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Re: XBL is (mostly) W3C redundant, and CSS is wrong W3C layer for semantic behavior *markup*

From: Shelby Moore <shelby@coolpage.com>
Date: Wed, 01 Jan 2003 17:11:04 -0600
Message-Id: <4.1.20030101163858.0387b4d0(null)>
To: Ian Hickson <ian@hixie.ch>
Cc: www-style@w3.org

At 06:23 PM 1/1/2003 +0000, Ian Hickson wrote:
>Before going any further with the other points of this discussion, we
>have to clear up the term "semantic binding", as it seems to be the main
>point which we disagree about.
>I don't understand what you think the difference is between a semantic
>binding and a non-semantic binding.
>Could you explain this?
>A straight forward definition of "non-semantic binding" first, followed
>by a straight forward definition of "semantic binding", would be most

Okay I respect you for responding this way.

Hopefully you will try to get at the "meat" of what I write below, and not
just twist some fuzzy aspect of communication.  Please argue against the
central themes I am asserting.  Which is what you are apparently doing with
this response.  That is productive.  Thanks.

Before I attempt a definition, let me also point out that one aspect of my
goal is to keep the semantic dependencies out of the CSS layer, so that you
and others here can continue doing your excellent work on presentation
hints, without accidentally getting CSS bound up in restrictive or brittle
knots later.  So it is very discouraging when I try to make a point and
people think I am threatening their career or status.  If anything, I have
always helped the people around me have better careers and more success, or
had no impact.  I am rarely involved in a product that failed in market
(only Art-o-matic because no market for 3D).  Truth always prevails in the
end.  As an example, I got lamblasted about 2 - 3 years ago because I told
Rasmus (the creator of PHP) that missing the OO class destructor was
crucial to making PHP useful in OO applications.  You will see that Zend 2
is in alpha now and addresses those concerns "because it was necessary to
support GTK+ and DOM in PHP".  I tend to say things that people are not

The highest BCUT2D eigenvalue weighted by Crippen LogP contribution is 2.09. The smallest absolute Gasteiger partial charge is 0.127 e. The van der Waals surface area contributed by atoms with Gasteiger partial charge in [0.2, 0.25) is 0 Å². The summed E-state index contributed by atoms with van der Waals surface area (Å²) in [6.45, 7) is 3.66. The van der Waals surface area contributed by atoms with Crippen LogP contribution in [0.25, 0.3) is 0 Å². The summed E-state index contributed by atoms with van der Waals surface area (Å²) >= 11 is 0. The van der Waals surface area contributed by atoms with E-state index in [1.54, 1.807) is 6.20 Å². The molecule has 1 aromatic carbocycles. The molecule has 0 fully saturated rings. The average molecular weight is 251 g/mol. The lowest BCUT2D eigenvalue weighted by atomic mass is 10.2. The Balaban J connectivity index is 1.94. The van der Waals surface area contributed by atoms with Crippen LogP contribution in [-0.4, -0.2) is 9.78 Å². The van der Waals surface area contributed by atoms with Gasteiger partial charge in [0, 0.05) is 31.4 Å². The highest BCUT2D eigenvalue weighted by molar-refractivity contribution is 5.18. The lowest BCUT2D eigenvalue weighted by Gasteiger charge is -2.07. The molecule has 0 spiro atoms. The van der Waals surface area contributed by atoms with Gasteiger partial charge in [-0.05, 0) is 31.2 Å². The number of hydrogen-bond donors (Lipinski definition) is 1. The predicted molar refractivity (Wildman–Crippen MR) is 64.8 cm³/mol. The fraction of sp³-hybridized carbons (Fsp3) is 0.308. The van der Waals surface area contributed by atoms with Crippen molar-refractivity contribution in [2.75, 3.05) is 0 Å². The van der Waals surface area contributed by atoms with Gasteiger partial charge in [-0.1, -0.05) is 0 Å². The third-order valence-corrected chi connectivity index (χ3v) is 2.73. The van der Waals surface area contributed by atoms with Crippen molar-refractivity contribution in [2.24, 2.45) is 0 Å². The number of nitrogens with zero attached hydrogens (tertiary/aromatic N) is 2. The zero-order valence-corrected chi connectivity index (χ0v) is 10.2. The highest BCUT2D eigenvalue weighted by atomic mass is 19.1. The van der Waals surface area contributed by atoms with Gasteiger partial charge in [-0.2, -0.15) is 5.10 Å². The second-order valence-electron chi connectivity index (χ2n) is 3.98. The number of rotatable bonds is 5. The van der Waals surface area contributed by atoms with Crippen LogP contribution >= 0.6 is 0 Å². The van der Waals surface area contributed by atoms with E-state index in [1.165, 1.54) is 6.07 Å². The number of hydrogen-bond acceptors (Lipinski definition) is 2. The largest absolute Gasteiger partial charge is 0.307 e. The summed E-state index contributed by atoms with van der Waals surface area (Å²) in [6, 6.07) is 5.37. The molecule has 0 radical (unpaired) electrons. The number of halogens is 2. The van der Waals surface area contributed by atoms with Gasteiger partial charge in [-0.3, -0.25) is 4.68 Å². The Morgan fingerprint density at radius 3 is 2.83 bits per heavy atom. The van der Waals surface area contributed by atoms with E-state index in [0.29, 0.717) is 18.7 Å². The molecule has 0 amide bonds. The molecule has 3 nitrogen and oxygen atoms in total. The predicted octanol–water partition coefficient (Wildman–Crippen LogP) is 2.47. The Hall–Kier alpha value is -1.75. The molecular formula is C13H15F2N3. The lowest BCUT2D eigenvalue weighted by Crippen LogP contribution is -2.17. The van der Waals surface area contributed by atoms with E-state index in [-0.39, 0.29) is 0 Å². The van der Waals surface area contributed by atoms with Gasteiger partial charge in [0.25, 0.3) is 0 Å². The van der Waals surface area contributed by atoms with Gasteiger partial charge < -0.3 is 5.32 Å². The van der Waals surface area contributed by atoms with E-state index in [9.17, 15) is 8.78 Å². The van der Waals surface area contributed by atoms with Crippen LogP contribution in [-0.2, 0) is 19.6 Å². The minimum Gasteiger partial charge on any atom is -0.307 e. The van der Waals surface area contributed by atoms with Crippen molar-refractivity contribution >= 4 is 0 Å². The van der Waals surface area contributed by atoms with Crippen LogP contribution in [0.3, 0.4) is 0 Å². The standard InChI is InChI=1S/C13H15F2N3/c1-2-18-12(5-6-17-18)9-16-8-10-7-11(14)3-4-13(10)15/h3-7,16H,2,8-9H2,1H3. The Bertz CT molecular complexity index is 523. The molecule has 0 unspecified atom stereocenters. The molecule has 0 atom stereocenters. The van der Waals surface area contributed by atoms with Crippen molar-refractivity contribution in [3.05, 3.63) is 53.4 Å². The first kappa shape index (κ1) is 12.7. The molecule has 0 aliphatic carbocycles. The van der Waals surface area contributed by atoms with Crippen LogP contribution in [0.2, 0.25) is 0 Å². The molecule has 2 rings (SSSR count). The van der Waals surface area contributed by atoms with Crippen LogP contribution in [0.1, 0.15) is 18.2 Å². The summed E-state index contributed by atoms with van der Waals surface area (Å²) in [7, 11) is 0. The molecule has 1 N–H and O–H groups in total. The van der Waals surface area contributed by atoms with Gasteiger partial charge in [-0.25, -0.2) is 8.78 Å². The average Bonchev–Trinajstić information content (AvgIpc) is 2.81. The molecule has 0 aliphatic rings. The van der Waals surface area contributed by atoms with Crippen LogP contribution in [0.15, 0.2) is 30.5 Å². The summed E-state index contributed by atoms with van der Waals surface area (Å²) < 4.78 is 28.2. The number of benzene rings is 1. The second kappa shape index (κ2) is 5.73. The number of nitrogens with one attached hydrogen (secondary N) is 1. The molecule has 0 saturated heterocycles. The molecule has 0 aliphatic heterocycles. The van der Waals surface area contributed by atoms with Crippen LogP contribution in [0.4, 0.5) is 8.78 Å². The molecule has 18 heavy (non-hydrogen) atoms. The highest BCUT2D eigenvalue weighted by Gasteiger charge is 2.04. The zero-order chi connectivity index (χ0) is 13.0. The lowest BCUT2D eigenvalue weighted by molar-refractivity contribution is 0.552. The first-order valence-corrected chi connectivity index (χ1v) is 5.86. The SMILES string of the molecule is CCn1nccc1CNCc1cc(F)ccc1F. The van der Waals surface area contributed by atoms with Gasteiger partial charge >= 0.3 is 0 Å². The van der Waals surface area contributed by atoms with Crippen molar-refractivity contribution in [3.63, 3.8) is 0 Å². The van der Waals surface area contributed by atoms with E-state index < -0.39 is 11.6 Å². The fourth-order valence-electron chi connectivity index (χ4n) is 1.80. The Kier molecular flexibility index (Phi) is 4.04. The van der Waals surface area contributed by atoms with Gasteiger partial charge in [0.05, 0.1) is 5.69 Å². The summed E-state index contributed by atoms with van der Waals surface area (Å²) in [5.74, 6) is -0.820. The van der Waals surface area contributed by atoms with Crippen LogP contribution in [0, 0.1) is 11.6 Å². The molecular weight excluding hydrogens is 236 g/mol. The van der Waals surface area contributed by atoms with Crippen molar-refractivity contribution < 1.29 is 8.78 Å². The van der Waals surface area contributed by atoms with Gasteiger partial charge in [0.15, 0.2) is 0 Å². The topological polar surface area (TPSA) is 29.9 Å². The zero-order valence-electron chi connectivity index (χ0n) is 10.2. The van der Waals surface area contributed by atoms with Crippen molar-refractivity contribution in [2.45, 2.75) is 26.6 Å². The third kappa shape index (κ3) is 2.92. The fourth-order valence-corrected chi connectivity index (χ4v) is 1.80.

ready to hear. And I tend not to get credit later when my assertions are
proven true, but that is okay for me as long we get progress we need.

I do not disrespect your status or contribution here at W3C.  But if
someone disrespects the truth, then I will usually fight for the truth.
When I am wrong, I admit it.  For example in the sentence spacing thread, I
admitted to you (and list) that I was wrong about the ability to __easily__
parse "what is a sentence?".  You won that aspect (you were correct) and I
also made useful points about possibilities forward.  The one thing that
will really burn my blood is a hipprocrit (I am not saying you are).
Usually the people pointing the finger, are guilty of the same thing they
are accusing the other person.  And I am also guilty of that here in this
thread, by not ignoring some emotional things.


The way a semantic markup element is bound to the implementation which
defines it's semantics.

There will other bindings to semantic markup which do not define semantics.
  For example, there are many implementation (presentation) details (CSS)
which do not affect the semantics of an element.  For example, the font of
a <P>.  That is not "semantic binding" because the "hints" do not affect
the semantics of the element.  If ever we make a ::sentence property in
CSS, then that will not affect the semantics of a <P> tag.  Those are
presentation issues that are orthogonal (separable) from semantic details.

And there is a basic core set of implementation that defines the semantics
of an element.  For example, subclassing an <A> tag as you did, such that
it no longer links arbitrary markup, but assumes that it's content is a
date.  That is a significant change in the semantics of the content of an
<A> tag.  Before it was content "as marked up", then it is changes to
content is "a date no matter what is marked up".

The major reason for keeping semantic binding orthogonal to presentation
hints, is so that "least common denominator" effect is avoided.  We do not
want semantics reduced to the level of presentation, because then the power
of meaning is mitigated.  Your <A> subclassing is an example.  The semantic
layer lost it's ability to have markup knowledge within the content of the
<A> tag.  Again I *sincerely* thank you for making an example which made
the point so easy to explain.

Received on Wednesday, 1 January 2003 18:17:10 GMT

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